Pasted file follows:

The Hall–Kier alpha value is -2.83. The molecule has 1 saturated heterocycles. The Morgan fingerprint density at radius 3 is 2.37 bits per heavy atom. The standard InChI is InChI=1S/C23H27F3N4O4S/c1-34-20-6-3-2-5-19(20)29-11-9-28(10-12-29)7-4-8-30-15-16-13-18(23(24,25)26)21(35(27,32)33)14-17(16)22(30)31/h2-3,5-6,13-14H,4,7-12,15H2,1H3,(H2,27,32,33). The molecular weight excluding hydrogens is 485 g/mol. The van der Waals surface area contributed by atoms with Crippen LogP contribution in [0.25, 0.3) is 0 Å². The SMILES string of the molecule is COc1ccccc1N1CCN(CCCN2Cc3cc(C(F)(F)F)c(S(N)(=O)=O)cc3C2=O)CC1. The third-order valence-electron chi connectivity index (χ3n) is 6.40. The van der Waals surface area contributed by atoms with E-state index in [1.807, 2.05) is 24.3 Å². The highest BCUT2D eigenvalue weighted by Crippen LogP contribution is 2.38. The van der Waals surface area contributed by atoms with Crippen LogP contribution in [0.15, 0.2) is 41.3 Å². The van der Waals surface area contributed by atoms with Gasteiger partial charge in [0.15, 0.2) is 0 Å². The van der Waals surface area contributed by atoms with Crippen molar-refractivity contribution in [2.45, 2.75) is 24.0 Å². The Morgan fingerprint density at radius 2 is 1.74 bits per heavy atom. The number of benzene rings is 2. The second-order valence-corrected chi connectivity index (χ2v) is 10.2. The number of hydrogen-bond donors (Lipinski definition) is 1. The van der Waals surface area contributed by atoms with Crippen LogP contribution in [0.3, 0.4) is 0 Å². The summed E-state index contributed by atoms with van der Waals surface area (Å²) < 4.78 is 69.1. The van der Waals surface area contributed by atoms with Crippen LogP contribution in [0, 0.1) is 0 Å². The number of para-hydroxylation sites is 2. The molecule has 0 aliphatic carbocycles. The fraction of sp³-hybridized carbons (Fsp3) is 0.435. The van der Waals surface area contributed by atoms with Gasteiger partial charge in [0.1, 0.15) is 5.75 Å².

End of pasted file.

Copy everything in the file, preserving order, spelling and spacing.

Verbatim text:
The Hall–Kier alpha value is -2.83. The molecule has 1 saturated heterocycles. The Morgan fingerprint density at radius 3 is 2.37 bits per heavy atom. The standard InChI is InChI=1S/C23H27F3N4O4S/c1-34-20-6-3-2-5-19(20)29-11-9-28(10-12-29)7-4-8-30-15-16-13-18(23(24,25)26)21(35(27,32)33)14-17(16)22(30)31/h2-3,5-6,13-14H,4,7-12,15H2,1H3,(H2,27,32,33). The molecular weight excluding hydrogens is 485 g/mol. The van der Waals surface area contributed by atoms with Crippen LogP contribution in [0.25, 0.3) is 0 Å². The SMILES string of the molecule is COc1ccccc1N1CCN(CCCN2Cc3cc(C(F)(F)F)c(S(N)(=O)=O)cc3C2=O)CC1. The third-order valence-electron chi connectivity index (χ3n) is 6.40. The van der Waals surface area contributed by atoms with E-state index in [1.807, 2.05) is 24.3 Å². The highest BCUT2D eigenvalue weighted by Crippen LogP contribution is 2.38. The van der Waals surface area contributed by atoms with Crippen LogP contribution in [0.15, 0.2) is 41.3 Å². The van der Waals surface area contributed by atoms with Gasteiger partial charge in [0.15, 0.2) is 0 Å². The van der Waals surface area contributed by atoms with Crippen molar-refractivity contribution in [2.45, 2.75) is 24.0 Å². The Morgan fingerprint density at radius 2 is 1.74 bits per heavy atom. The number of benzene rings is 2. The second-order valence-corrected chi connectivity index (χ2v) is 10.2. The number of hydrogen-bond donors (Lipinski definition) is 1. The van der Waals surface area contributed by atoms with Crippen LogP contribution in [0.3, 0.4) is 0 Å². The summed E-state index contributed by atoms with van der Waals surface area (Å²) < 4.78 is 69.1. The van der Waals surface area contributed by atoms with Crippen LogP contribution in [0, 0.1) is 0 Å². The number of para-hydroxylation sites is 2. The molecule has 0 aliphatic carbocycles. The fraction of sp³-hybridized carbons (Fsp3) is 0.435. The van der Waals surface area contributed by atoms with Gasteiger partial charge in [0.1, 0.15) is 5.75 Å².